Deciding when and how to disclose autism is complex and personal for each individual with autism and for their parents, particularly when making decisions about school and in the workplace. For this Perspective column, OAR asked three people with autism, Peyton Berardi, Laura Guerro, and Ben VanHook, and three parents, Susan Berardi, Lee Guerro, and Kate Hooven, to write about their experiences with disclosure.
Providing a Clearer Picture
By Peyton Berardi
Freshman year of college, first semester: I met two girls, Melanie and Oni, in my dorm hallway. The three of us had had trouble meeting people at the beginning, so we found each other and started to do lots of activities together, eventually becoming friends.
One day, maybe halfway through the semester, a twist came along. Melanie and Oni revealed to me that when they had met and gotten to know me near the beginning of the year, they actually didn’t like me and tried to avoid me as much as possible because they thought I was rude and obnoxious.
I realized that it was because I hadn’t explained to them that I have Asperger’s, and that my condition causes me to say and do certain things that others don’t understand. They thought that I was an undiagnosed “normal” person. I told them that I don’t mean to appear rude or insensitive, it’s just a part of my nature of which I’m not always aware.
After that, they understood where my mannerisms came from and ended up connecting with me even more. Later, we became really great friends and started to do many activities together. Then and there, it occurred to me that explaining my actions helps others understand my personality and see things hopefully from my point of view.
Peyton Berardi is starting his junior year at Saint Louis University and majoring in biology. He played violin in college orchestra for two years and played piano competitively through high school. He’s been a guest speaker for several autism organizations and continues to help wherever he can to raise awareness about ASD.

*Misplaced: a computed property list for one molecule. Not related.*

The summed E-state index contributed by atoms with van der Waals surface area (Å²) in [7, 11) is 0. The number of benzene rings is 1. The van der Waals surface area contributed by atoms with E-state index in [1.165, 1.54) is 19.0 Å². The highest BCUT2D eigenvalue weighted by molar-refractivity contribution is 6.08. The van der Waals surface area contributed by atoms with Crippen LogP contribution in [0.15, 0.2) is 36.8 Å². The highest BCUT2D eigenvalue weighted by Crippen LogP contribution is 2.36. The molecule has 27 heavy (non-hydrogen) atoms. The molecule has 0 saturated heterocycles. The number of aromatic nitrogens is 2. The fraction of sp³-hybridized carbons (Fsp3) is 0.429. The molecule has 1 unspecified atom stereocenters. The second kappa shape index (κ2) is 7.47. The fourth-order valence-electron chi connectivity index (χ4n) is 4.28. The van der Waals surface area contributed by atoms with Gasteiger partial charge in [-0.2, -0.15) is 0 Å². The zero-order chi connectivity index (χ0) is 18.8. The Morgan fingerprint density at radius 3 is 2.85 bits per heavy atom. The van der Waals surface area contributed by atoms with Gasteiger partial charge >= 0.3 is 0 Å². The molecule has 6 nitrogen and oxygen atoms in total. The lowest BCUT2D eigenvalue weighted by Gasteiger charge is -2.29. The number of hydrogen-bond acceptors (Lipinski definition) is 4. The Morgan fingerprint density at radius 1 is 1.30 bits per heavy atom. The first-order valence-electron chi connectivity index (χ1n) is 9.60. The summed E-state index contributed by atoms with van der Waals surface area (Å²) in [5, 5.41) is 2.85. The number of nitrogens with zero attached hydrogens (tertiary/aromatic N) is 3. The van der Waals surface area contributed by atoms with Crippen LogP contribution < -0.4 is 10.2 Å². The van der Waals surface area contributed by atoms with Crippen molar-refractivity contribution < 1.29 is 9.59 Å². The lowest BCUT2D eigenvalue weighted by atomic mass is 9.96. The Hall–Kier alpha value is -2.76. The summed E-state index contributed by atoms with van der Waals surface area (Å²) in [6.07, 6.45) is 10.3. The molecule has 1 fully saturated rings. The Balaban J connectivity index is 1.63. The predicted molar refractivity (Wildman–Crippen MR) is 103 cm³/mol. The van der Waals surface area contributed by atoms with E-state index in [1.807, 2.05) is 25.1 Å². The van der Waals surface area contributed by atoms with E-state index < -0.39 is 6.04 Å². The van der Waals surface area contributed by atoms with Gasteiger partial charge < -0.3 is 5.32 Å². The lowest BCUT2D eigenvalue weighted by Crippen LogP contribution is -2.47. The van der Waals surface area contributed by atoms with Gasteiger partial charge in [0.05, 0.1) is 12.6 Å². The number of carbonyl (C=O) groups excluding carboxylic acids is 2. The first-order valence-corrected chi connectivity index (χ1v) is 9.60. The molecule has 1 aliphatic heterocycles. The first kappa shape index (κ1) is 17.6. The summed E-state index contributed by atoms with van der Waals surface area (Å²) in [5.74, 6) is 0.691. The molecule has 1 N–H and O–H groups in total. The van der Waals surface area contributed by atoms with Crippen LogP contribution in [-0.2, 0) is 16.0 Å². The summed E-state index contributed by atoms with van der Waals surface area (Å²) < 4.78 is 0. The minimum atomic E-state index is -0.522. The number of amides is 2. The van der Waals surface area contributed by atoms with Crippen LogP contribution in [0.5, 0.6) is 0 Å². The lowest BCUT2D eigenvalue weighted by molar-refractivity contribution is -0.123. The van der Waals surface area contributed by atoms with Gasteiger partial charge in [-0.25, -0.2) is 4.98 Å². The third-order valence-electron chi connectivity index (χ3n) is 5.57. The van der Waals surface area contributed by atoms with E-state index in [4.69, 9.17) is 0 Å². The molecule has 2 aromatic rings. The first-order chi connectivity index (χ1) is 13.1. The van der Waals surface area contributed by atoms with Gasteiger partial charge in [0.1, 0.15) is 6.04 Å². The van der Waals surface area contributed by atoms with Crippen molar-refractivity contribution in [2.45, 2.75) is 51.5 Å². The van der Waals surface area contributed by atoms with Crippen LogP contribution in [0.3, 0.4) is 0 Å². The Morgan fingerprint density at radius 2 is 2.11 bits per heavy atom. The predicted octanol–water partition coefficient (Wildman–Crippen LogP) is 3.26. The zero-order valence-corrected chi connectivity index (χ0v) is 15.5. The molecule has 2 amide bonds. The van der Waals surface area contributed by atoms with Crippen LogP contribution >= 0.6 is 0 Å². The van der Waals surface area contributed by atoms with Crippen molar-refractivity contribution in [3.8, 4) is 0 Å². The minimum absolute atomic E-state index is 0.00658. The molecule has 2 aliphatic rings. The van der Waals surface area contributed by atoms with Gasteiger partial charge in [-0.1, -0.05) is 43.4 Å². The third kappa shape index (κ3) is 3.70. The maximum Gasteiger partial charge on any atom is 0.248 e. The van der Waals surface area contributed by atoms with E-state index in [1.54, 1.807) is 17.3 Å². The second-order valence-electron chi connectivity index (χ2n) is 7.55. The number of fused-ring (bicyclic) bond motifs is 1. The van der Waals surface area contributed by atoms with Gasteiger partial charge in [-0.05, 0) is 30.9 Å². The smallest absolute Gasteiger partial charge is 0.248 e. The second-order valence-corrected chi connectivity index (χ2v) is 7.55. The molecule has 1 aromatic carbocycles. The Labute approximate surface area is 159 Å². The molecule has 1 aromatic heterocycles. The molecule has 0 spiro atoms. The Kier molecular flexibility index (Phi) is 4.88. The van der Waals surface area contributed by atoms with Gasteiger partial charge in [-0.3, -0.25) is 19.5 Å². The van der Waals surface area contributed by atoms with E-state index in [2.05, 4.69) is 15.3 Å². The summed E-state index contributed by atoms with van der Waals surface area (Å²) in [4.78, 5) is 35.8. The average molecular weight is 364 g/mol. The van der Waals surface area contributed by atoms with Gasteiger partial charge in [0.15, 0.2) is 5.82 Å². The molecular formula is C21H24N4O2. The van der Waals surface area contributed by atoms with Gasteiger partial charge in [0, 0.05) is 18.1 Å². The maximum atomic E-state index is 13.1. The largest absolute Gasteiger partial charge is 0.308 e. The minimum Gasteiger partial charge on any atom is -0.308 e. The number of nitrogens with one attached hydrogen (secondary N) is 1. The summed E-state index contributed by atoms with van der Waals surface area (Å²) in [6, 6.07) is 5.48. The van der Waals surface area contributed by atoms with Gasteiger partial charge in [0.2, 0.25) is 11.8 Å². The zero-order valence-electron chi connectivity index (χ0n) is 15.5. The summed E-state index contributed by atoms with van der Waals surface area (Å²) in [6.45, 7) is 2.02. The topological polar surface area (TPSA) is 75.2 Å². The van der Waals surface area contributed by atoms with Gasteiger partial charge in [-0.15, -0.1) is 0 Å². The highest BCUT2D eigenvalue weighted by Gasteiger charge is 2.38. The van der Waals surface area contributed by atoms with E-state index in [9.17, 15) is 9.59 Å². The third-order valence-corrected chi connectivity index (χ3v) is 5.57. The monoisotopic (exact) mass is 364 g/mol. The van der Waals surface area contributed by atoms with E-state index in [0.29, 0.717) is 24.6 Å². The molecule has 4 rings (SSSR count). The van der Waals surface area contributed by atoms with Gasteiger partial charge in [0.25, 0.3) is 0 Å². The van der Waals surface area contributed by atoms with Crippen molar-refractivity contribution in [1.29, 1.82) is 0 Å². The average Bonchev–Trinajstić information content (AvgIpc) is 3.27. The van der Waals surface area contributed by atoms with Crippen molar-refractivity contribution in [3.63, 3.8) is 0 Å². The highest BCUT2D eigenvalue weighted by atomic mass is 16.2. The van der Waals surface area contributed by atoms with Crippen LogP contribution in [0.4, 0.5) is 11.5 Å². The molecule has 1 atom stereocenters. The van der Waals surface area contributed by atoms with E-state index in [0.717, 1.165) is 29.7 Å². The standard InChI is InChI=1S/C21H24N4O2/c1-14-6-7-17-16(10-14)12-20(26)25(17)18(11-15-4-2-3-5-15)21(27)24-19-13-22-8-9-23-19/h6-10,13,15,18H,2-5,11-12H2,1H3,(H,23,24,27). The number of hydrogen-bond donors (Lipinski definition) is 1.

Why and When I Disclose
By Ben VanHook
Disclosing that one has autism is a very difficult thing for many people. It can feel very uncomfortable and unsettling. Although it may feel uncomfortable, it could also be the difference between success and failure.
I have never found it difficult to tell others that I have autism. It is important to first realize that autism is not something to be ashamed about, but something to embrace. It is a disorder that can come with many gifts in addition to obstacles.
My mindset when telling others is that it is better that the person knows that I have autism and what I need than if they do not know. If the person, whether they are someone from school or work, knows what I need and who I am, they will have a better idea of how to approach me or help me.
Autism is never the first thing I mention when talking to anyone, but once I have gotten to know a person better, I tell them I have autism spectrum disorder.
In school or in the workplace, it is crucial for people to understand each other. Disclosure can make the difference between success and failure.